The Feret diameter or Feret's diameter is a measure of an object size along a specified direction. In general, it can be defined as the distance between the two parallel planes restricting the object perpendicular to that direction. It is therefore also called the caliper diameter, referring to the measurement of the object size with a caliper. This measure is used in the analysis of particle sizes, for example in microscopy, where it is applied to projections of a three-dimensional (3D) object on a 2D plane. In such cases, the Feret diameter is defined as the distance between two parallel tangential lines rather than planes.
From Cauchy's theorem it follows that for a 2D convex body, the Feret diameter averaged over all directions (〈F〉) is equal to the ratio of the object perimeter (P) and pi, i.e., 〈F〉 = P/π. There is no such relation between 〈F〉 and P for a concave object.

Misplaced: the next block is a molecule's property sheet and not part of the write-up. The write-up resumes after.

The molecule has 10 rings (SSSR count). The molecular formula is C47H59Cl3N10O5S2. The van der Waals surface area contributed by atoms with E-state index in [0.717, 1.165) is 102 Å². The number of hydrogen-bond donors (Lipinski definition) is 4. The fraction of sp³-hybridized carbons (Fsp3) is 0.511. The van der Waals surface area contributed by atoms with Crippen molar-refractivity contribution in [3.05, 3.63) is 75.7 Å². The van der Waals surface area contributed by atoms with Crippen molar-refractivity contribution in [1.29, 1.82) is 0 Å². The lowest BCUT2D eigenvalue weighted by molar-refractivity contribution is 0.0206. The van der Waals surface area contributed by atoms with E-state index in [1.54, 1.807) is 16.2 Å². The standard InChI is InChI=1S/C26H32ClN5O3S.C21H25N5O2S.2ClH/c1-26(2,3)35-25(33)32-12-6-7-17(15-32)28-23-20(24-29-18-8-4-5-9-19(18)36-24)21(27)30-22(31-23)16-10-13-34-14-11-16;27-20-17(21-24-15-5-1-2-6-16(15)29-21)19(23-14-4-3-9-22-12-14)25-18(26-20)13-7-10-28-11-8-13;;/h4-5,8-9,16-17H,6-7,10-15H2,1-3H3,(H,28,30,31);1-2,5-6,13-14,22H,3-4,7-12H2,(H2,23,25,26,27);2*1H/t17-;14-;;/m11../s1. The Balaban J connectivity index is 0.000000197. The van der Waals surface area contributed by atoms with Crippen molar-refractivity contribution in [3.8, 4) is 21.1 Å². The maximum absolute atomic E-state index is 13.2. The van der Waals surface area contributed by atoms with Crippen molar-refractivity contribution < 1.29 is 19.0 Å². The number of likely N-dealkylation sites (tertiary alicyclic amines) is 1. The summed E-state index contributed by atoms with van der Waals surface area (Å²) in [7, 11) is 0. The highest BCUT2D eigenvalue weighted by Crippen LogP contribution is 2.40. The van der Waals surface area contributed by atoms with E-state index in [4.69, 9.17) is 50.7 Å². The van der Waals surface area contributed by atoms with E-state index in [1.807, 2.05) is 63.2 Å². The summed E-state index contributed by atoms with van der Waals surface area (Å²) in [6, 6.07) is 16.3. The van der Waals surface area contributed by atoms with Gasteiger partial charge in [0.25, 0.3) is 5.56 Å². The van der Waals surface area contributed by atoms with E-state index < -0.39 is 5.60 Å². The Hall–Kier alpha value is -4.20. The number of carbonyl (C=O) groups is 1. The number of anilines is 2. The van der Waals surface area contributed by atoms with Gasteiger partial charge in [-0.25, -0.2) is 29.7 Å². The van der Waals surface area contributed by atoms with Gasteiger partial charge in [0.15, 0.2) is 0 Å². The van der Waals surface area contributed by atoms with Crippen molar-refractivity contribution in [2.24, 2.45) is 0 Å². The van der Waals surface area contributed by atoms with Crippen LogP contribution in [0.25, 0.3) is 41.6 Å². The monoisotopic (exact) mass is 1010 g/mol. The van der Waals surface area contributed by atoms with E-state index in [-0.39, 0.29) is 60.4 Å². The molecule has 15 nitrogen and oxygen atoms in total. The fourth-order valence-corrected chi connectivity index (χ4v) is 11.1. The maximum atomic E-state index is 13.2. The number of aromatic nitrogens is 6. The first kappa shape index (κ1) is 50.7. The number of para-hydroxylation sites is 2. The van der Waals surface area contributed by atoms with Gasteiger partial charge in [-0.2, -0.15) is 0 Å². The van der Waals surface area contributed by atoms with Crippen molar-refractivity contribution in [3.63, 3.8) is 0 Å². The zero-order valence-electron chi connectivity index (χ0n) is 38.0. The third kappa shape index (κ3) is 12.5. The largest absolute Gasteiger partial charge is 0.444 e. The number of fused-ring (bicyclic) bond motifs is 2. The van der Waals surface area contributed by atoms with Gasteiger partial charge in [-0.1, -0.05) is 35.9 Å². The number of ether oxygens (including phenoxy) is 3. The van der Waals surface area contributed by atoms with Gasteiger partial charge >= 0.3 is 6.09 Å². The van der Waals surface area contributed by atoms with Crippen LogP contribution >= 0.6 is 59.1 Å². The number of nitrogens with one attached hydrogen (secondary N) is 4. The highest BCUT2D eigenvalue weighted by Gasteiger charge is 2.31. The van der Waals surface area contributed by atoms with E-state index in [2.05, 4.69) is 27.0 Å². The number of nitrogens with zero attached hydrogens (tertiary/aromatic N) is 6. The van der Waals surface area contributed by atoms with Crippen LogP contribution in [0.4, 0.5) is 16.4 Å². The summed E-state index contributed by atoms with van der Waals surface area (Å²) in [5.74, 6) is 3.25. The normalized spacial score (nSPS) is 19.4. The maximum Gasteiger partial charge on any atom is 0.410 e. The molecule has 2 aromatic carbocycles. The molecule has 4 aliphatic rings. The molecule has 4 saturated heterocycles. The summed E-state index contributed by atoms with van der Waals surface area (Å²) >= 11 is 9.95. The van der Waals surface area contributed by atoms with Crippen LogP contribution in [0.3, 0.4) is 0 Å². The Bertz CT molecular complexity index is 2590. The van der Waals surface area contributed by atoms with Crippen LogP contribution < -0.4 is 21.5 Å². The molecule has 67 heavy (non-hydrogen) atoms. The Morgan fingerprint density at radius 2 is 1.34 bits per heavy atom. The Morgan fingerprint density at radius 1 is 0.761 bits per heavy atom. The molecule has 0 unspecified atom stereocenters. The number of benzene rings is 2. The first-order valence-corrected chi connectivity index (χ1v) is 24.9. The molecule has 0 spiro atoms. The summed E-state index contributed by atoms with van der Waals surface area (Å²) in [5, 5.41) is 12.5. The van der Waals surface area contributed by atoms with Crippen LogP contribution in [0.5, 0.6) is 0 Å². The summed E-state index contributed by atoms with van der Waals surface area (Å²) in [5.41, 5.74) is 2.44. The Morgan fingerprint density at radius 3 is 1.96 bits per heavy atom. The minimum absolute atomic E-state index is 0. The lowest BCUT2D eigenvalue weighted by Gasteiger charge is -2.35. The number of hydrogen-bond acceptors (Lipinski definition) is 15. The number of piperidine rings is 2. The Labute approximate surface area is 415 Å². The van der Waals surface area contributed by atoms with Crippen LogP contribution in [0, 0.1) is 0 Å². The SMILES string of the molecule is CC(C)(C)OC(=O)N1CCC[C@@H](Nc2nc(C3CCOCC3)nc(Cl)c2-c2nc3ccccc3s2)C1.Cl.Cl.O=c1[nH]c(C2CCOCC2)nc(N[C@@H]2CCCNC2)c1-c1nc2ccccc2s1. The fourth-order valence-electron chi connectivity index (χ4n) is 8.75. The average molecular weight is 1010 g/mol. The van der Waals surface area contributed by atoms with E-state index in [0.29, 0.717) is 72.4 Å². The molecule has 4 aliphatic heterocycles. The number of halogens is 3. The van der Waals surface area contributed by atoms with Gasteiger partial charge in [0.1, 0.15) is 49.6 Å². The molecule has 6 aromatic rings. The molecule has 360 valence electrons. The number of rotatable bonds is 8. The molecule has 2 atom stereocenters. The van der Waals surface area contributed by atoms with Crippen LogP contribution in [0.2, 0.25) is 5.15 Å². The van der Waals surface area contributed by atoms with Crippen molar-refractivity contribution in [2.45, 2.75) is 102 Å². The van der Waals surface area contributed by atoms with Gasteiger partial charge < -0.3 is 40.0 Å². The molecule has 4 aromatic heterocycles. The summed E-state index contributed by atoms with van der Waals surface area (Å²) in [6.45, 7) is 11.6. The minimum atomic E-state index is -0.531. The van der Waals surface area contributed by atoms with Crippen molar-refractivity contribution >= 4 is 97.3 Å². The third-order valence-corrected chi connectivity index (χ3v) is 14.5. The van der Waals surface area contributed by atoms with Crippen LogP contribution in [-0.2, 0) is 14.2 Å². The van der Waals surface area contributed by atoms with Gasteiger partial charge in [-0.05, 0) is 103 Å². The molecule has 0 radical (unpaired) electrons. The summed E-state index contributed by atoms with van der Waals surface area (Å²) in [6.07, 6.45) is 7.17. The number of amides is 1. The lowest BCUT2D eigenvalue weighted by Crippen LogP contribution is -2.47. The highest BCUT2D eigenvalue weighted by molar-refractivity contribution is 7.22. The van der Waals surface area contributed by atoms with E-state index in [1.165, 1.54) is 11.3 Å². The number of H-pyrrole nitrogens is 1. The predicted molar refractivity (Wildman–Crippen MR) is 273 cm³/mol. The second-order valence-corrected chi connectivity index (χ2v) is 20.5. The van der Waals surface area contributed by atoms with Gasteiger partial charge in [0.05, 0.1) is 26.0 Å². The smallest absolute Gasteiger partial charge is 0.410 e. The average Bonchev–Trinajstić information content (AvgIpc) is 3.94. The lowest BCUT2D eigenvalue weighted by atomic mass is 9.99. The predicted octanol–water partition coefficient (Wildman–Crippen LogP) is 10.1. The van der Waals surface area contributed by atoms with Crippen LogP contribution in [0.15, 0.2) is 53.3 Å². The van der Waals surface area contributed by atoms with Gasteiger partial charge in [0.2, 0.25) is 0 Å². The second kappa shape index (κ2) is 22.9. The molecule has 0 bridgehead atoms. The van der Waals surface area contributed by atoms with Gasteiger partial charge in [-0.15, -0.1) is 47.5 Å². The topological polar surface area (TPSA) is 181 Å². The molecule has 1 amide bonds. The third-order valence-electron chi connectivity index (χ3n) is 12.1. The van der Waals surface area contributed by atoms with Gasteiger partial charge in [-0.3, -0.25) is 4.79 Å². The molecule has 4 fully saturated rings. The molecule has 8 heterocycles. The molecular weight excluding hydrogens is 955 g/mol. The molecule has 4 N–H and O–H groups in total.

Feret diameter is used in the analysis of particle size and its distribution, e.g. in a powder or a polycrystalline solid; Alternative measures include Martin diameter, Krumbein diameter and Heywood diameter. The term first became common in scientific literature in the 1970s.
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- Yasuo Arai (31 August 1996). Chemistry of Powder Production. Springer. pp. 216–. ISBN 978-0-412-39540-6. Retrieved 12 December 2012.
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